Dog Theft Prevention
Is dog theft really something to worry about?
Dog theft is unfortunately on the rise since lockdown, when puppies and even adult dogs became much more in demand. Dogs Trust reported that the price of the five most sought-after breeds increased by almost 90% during lockdown, which goes some way to explaining the rise in thefts. In March 2021, Dog Lost, the charity dedicated to finding missing pets recorded a 170% increase in dog theft with 465 dogs stolen last year with around 80% never being recovered.
Thankfully, this month the UK government have set up a Pet Theft Taskforce specifically to target dog-nappers with the aim being to research the main reasons why theft is occurring, and to find ways in which to prevent it. Currently only 1% of those found guilty of pet theft are prosecuted meaning there is little deterrent for criminals.
How can I prevent my dog being stolen?
Luckily, there is lots that you can do to prevent your dog from being targeted by thieves. Firstly, by law your dog must be microchipped. This gives you the best chance of recovering your dog if they are stolen. Ensure that your microchip details are kept up to date if you move house or change your phone number.
Lawfully your dog must also wear a collar and tag in a public place containing your name and address details. It is important that the tag does not contain your dog’s name, as opportunistic thieves can shout them over making the theft look less conspicuous.
Over half of stolen dogs are taken from their own gardens. It is therefore really important to never leave your dog unattended outside if your outdoor space is not completely secure. Avoid signs that advertise that you have a dog in your house or garden, or uploading pictures to public social media profiles, particularly if they are a desirable breed or a puppy. Additionally, never leave your dog tied up outside of a shop or alone in the car as thieves also target supermarkets and their car parks.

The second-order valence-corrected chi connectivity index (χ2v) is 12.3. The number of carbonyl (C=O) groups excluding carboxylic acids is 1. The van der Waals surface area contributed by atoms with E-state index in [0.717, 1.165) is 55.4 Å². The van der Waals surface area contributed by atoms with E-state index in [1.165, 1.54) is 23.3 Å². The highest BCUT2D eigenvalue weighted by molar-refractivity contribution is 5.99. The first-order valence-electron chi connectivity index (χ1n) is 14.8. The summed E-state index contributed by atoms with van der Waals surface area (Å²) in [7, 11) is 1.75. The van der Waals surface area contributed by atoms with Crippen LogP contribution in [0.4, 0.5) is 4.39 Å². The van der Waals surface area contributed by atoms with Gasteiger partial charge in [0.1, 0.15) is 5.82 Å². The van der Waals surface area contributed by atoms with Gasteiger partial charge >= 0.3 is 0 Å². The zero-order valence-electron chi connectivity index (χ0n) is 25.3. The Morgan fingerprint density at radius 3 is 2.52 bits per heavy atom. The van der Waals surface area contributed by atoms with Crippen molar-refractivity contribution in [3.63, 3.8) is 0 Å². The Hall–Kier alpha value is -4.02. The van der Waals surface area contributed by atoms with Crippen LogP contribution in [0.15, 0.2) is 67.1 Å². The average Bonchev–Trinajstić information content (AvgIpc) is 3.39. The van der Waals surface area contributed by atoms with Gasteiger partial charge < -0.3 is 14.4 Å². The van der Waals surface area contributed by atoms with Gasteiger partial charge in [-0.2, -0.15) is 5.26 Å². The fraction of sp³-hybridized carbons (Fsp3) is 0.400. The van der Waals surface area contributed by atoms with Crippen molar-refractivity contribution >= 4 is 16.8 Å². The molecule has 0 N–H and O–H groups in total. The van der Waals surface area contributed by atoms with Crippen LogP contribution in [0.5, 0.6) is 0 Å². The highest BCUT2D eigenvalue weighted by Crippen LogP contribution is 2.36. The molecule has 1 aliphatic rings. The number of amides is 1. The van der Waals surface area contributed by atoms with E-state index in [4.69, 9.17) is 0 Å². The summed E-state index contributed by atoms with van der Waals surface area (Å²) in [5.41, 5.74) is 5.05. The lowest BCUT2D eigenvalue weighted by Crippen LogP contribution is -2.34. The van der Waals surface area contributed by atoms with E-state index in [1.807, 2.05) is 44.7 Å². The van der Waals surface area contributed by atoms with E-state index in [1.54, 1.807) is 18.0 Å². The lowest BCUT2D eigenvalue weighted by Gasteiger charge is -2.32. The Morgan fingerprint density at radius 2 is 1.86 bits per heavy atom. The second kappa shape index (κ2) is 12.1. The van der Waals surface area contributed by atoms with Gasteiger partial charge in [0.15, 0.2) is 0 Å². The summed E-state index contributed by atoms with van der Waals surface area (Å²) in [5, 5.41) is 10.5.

Not as many dogs are stolen from a walk as you would think but someone showing too much interest and asking a lot of questions, particularly if your dog is pregnant is a cause to be vigilant. Varying the routes that you take for walks in future is an easy way to protect yourself and your dog.
Is there anything useful that I can teach my dog?
There are steps to take with your dog’s training to keep them safe. Teaching your dog to give you attention before meeting anyone out and about helps to train them that before greeting people, they check-in with you first. This starts with not allowing your dog to run up to other dogs and people on a walk by keeping them long lined. Then before they go up to greet, wait for them to give you eye contact and mark with a YES and reward with a treat before telling them ‘okay go’ if you feel it is safe, or changing direction by luring them with a treat if not.
A solid recall is also essential to prevent your dog from running long distances or out of sight. If your dog is not reliable at returning when called consider using a long-line to give them a chance to run whilst keeping them at a safe distance. If you would like some tips on how to work on a rapid recall with your dog you can download my free recall guide at www.rachaelclairedogbehaviour.co.uk/
Rachael Claire is an IMDT accredited canine Behaviourist offering remote sessions covering many aspects of dog behaviour.